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The stillness of the forest is shattered by an incredibly loud noise. The youth begins to run in the direction of the battle he just ran away from, because it sounds so big and so important that he thinks he ought to see it.
The youth is beginning to feel ashamed of his flight. No longer does he defend it to himself as correct and intelligent. He begins to look at the experience with some distance: the engagement was probably not even a major battle, although the soldiers thought they were winning the whole war by themselves. Maybe misguided ideas about becoming a hero serve some purpose, because they keep soldiers from deserting.
Once again Crane uses the metaphor of war as a machine. It grinds out corpses,
and it mangles men's bodies. And once again Crane uses red to mean warlike,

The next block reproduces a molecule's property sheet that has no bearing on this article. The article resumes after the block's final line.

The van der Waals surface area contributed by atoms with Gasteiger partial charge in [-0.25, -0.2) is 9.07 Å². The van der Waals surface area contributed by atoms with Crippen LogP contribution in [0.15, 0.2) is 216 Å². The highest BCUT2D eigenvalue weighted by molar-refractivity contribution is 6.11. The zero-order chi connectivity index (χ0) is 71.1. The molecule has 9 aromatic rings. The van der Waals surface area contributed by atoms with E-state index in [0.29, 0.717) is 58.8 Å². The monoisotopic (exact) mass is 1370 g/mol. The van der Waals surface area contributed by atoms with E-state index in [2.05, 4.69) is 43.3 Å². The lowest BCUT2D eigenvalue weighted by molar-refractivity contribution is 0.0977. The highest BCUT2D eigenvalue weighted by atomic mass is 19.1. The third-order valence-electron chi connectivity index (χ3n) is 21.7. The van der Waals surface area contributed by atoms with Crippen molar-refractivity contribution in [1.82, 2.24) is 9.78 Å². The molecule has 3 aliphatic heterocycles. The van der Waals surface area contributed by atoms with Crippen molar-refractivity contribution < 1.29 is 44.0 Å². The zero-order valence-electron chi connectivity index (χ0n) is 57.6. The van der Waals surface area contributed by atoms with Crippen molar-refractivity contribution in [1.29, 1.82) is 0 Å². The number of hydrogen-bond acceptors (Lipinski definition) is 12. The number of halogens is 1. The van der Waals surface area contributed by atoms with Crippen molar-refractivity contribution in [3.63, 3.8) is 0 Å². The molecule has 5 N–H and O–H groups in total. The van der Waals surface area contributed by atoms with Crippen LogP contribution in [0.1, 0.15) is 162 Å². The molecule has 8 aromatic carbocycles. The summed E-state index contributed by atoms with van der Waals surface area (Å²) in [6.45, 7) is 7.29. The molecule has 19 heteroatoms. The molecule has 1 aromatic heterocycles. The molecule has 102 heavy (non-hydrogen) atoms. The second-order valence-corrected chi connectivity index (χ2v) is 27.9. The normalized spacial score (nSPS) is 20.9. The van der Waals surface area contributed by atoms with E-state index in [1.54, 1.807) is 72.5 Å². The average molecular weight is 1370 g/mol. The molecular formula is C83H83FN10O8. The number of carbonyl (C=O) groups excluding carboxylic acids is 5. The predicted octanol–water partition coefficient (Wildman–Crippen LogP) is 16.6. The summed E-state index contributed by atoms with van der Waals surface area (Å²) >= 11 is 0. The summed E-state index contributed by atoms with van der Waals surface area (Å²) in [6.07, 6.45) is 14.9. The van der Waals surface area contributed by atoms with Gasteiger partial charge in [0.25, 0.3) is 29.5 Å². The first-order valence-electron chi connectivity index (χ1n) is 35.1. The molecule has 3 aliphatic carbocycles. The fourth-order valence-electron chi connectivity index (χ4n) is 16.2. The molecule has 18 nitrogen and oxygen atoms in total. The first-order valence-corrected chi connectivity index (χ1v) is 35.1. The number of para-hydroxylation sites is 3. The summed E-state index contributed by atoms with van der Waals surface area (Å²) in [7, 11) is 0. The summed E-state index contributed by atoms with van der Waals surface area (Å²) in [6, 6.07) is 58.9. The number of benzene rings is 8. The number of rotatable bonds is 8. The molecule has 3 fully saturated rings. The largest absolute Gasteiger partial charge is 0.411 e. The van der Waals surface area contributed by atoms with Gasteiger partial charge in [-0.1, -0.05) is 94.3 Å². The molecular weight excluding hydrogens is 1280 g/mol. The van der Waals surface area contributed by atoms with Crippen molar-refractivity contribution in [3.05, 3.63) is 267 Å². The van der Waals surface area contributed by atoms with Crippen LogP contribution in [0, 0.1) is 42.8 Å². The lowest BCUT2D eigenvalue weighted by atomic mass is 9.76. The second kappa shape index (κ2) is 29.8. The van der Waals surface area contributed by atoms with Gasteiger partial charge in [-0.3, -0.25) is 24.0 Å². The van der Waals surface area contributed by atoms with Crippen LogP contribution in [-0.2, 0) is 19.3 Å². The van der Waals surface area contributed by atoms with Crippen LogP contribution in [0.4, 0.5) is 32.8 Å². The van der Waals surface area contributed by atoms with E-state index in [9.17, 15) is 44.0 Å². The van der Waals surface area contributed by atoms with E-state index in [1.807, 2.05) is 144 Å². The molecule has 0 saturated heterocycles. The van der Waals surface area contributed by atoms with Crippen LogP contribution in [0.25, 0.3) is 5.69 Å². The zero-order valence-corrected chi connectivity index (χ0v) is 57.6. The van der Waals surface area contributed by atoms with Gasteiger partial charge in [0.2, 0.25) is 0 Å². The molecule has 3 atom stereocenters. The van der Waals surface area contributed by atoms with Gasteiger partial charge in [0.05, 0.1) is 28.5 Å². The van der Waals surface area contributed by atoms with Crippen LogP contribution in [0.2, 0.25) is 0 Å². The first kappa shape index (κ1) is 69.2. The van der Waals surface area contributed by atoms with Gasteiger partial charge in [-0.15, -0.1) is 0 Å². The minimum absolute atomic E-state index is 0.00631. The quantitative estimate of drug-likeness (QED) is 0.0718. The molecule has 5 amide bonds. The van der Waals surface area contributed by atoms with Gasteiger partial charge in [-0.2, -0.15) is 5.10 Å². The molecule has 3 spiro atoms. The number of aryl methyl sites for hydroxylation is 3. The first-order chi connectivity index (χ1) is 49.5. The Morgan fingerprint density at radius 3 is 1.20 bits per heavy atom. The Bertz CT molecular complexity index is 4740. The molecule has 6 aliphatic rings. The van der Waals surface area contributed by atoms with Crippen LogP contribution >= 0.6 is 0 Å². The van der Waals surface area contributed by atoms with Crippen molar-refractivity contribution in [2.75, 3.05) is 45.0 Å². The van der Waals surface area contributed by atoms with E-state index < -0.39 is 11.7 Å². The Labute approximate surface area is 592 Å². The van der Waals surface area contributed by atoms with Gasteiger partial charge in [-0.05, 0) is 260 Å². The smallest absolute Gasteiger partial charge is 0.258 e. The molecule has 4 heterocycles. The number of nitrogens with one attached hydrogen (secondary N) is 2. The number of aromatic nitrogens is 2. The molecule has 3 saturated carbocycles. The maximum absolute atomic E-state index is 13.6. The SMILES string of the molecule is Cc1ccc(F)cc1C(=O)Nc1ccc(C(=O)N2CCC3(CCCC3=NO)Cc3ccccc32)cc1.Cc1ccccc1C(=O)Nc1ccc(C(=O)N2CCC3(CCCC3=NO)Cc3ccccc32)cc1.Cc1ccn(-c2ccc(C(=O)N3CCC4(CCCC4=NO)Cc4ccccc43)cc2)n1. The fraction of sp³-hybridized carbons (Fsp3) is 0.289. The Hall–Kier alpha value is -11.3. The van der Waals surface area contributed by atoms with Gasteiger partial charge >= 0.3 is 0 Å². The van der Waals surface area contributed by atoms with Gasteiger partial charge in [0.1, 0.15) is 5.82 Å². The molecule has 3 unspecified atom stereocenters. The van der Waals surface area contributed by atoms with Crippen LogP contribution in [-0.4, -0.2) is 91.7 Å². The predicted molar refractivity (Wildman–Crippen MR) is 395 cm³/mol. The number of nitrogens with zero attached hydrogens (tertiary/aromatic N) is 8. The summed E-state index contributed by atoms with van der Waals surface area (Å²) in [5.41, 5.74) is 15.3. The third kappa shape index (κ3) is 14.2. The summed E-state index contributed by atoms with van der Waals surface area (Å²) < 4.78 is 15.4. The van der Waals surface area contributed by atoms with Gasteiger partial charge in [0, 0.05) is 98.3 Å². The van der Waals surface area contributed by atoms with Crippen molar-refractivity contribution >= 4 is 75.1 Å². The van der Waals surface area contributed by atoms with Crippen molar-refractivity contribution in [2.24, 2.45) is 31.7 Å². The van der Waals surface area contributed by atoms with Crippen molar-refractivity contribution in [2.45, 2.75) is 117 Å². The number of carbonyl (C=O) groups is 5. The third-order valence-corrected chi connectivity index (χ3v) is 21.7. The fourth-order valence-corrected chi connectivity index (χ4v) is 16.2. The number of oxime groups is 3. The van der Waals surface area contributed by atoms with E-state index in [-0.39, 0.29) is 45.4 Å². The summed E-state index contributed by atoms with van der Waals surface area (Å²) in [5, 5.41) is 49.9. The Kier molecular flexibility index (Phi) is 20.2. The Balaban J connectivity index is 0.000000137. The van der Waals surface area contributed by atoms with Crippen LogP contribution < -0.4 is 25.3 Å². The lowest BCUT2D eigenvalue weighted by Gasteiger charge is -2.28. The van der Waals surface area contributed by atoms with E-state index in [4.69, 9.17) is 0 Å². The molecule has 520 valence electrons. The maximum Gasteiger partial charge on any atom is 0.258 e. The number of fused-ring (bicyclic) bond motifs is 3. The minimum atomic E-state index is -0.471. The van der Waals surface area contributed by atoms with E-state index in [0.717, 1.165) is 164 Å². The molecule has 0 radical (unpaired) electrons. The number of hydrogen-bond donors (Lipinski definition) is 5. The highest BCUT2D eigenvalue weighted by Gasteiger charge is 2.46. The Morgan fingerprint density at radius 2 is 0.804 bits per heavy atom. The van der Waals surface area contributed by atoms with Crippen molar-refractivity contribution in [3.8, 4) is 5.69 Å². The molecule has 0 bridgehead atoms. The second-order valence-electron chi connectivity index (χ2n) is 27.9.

as in the phrases, "crimson roar" and "red cheers."
Nature is still holy, but the references to hymns and devotions in the
opening of the chapter are somewhat ironic.
Finally he came to a road, where he fell in with a crowd of wounded men. One of them, whose shoe was full of blood, hopped up and down like a schoolboy. Another, who seemed about to die, stared straight ahead. An officer cursed the privates who were kind enough to carry him, and yelled at the crowd to make way. One of the bearers bumped heavily into the dying soldier.
This dying man is called the spectral, or ghostly, soldier. Both the man and the word play an important role in the next chapter.
One of the wounded was a man in tatters who was listening with an air of astonishment to a sergeant's tall tales. The sergeant teased him for his lack of sophistication, and the tattered man, embarrassed, shrank back and tried to make friends with the youth. He spoke in a gentle voice, praising the courage of the Union soldiers. "Well, they didn't run t'-day, did they, hey? No, sir! They fit, an' fit, an' fit." Then he asked the youth in a brotherly way, "Where yeh hit, ol' boy?" The youth, horribly ashamed, runs away.
Like the description of the soldiers on the eve of battle several chapters earlier, this scene shows us various types of courage, or lack of it.